When the world’s foremost authority on climate change (1500 reviewing scientists from 47 countries) released its most recent findings, I was pleased that several friends and family members -– who are not climate experts –- told me they had heard about it.
They could even recall the major “so whats” from this ground-breaking snapshot on climate science. Good, I thought –- we are making progress at communicating this complex and scary issue –- even when the information is coming from the “IPCC.”(Never mind what it stands for! Or that they’ve dubbed the report “AR5,” shorthand for the uncompelling “Assessment Report 5″).
As someone who spent several years working to apply solutions from nature to address global climate change, I have become familiar with lots of acronyms (among them UNFCCC, GHG, PPM, COP, CO2 and REDD). And I recognize, as do many experts on climate change, that to make progress on addressing this major global challenge, we must move away from the alphabet-soup of technical shorthand, and embrace language that is simple, compelling and meaningful to people around the world.
Luckily, with two uber-curious girls at home who are learning about science and how the world works (my 2nd grader is studying weather and my 4th grader is on the solar system), I often find myself trying to translate complex topics in terms they will understand –- good practice for explaining the abstract and sometimes dizzying concepts around climate change.
In case you missed the IPCC report (Intergovernmental Panel on Climate Change -– if you must know), here’s a quick translation of a few major findings (below in bold) – just in time for the opening of the annual global climate negotiations (UN Framework Convention on Climate Change) in Warsaw, Poland next week.
1. “Warming in the climate system is unequivocal.” In other words, there is no doubt that the Earth is warming. No doubt. For anyone who has sought a second medical opinion, or asked two golf pros, chefs or computer technicians for advice on a complex problem, you may have noticed that “experts” rarely agree unanimously on anything. The fact that 1500 of the foremost climate scientists agree without a doubt tells you how strong the evidence is. You should be skeptical of news coverage that implies there is any doubt about whether climate change is real.
2. “Many changes have been observed… that are unprecedented over decades to millennia.” So, we are in uncharted territory. Our cities, agricultural activities, and recreational patterns are all built around predictable and relatively stable climates which are now undergoing changes we’ve never seen before –- in human history. It’s time to be prepared for the out-of-the-ordinary, from wacky weather and monster storms to extreme heat and floods.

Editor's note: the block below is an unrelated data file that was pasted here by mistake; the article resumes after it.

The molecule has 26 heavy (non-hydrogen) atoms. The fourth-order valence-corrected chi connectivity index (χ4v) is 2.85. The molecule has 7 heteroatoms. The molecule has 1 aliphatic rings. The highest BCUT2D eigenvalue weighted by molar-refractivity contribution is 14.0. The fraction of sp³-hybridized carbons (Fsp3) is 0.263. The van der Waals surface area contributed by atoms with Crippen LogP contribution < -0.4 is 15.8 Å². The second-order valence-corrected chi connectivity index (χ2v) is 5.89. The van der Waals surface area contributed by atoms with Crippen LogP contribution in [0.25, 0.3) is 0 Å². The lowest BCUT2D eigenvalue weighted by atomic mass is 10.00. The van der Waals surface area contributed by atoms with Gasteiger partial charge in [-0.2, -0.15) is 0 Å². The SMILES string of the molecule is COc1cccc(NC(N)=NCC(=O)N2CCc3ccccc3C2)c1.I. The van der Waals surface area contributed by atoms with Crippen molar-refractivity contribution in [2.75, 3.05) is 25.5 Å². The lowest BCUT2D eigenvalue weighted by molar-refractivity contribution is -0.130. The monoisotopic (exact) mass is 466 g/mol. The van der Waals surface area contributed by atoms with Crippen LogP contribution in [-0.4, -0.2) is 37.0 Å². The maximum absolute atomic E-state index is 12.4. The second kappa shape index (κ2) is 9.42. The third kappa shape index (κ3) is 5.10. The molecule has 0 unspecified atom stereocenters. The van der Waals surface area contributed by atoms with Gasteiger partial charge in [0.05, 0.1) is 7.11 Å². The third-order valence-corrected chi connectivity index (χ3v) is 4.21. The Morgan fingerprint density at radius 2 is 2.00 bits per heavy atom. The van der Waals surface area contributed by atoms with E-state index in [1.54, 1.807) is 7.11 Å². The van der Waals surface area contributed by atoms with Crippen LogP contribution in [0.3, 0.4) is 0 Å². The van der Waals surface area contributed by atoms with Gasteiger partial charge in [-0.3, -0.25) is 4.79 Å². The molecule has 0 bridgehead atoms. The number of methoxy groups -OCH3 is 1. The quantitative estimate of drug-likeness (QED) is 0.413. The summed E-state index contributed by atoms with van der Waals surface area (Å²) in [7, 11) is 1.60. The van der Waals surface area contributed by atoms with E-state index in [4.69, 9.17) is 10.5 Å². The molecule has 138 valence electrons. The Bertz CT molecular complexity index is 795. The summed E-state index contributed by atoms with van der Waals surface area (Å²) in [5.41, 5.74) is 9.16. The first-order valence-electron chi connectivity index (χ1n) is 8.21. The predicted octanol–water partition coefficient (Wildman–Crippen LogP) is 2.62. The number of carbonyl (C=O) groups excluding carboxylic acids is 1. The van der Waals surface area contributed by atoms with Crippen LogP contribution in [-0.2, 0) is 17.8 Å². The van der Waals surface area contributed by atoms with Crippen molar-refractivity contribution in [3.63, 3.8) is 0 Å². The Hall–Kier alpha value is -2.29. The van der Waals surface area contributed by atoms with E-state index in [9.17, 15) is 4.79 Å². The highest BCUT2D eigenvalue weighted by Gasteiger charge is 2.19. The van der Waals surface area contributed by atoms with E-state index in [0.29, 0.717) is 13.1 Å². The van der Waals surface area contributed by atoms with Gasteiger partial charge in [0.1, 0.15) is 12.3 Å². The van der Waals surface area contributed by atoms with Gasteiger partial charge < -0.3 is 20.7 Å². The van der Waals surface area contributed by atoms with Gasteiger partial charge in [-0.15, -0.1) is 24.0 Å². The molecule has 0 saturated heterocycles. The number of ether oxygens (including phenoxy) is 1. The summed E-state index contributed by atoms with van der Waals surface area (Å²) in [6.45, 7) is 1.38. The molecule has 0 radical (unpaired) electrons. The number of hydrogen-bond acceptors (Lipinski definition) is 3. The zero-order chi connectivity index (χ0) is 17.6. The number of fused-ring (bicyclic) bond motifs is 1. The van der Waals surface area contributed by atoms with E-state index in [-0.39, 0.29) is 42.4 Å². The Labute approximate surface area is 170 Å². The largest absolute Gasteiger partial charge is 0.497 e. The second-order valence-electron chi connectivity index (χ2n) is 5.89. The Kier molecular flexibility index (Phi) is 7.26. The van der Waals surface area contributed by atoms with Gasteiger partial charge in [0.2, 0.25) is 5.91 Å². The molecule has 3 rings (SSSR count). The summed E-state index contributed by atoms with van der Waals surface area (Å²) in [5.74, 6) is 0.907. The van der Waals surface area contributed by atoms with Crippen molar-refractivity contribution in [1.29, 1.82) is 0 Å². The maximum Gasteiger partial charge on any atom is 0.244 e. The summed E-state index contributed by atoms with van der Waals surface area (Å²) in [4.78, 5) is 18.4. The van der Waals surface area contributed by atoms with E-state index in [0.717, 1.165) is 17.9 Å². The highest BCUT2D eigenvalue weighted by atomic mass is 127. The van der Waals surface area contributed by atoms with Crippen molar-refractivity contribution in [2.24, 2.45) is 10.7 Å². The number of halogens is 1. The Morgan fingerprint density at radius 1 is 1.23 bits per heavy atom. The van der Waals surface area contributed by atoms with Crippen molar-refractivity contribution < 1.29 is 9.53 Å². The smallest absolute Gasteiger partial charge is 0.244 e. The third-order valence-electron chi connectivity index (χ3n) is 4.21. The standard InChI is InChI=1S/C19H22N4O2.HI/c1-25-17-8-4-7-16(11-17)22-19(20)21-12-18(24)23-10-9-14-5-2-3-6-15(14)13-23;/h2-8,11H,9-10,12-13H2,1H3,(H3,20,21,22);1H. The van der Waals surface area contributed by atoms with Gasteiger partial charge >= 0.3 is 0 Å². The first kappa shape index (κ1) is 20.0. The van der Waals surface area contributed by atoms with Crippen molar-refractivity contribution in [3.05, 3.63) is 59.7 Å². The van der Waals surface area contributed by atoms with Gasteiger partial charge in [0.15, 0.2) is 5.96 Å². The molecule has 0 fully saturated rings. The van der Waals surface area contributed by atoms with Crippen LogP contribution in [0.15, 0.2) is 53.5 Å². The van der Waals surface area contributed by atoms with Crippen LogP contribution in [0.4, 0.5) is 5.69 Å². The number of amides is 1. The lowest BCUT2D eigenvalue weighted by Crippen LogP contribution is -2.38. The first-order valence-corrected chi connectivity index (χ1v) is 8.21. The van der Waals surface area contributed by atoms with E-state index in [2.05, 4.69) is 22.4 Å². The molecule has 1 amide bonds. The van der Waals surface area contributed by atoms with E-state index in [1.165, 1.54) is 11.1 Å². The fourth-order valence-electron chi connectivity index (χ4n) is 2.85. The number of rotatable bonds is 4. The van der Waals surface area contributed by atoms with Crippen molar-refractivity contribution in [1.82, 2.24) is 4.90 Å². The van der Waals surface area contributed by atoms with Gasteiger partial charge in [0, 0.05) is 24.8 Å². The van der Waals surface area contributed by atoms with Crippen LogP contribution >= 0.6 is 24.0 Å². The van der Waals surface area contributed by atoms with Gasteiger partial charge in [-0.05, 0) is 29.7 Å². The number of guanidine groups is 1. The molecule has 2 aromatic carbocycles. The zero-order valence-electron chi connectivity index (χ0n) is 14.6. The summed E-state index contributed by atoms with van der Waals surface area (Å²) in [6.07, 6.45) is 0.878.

3. Human influence on the climate system is clear. Yes, human beings have, in fact, accelerated the Earth’s warming and we are witnessing the results: warmer oceans, rising seas, melting glaciers. Be skeptical of those who question the human link: scientists have as much confidence in this connection as they do that smoking cigarettes causes cancer. The silver lining here is that we can also do something about it (see point 6).
4. Heat waves are very likely to occur more frequently and last longer. In fact, by 2100, global temperature is expected to be likely more than 2°C (or 3.6 degrees Fahrenheit) hotter than 1900. Though this may not seem like much, one degree makes a difference between ice and water, or rain and snow. Everything –- from whether you get snow on your ski vacation to whether roads are simply wet or downright treacherous –- is impacted by that difference. And prolonged heat waves can be deadly, especially for the young and old.
5. As the Earth warms, we expect to see currently wet regions receiving more rainfall, and dry regions receiving less. Climate extremes are expected to vary by location. From Colorado to Colombia to China, we have seen disastrous flooding and havoc-wreaking droughts in the past few years that have caused massive crop failures, economic losses, and political instability. In our globally-connected economy, impacts like these –- even when far away –- can affect our grocery baskets, retirement savings, and national security.
6. Limiting climate change will require substantial and sustained reductions of greenhouse gas emissions. In other words, we need to stop causing the climate-changing carbon pollution that leads to global warming. That means limiting forest-clearing and the use of fossil fuels (coal, oil).
The good news is that ever-more options exist on this last front: electricity from renewable sources, plug-in cars, and more sustainable ranching can all help. And, if we apply human ingenuity to creating carbon-free solutions for powering our transportation, homes, and industries, I believe we will spawn new careers that help clean our air and sustain our quality of life while protecting the planet for our children and grandchildren.
Let’s talk in plain English about climate solutions, and start rolling up our sleeves to put them to work!
Sarene Marshall is a Senior Advisor for The Nature Conservancy, developing regional initiatives on Food Security, Water Security and Smart Infrastructure for the Latin America region. Opinions expressed here are the personal opinions of the author and do not necessarily reflect the views of The Nature Conservancy.
Image Credit: Photo courtesy Sarene Marshall (Sarene Marshall, picking strawberries with her two daughters)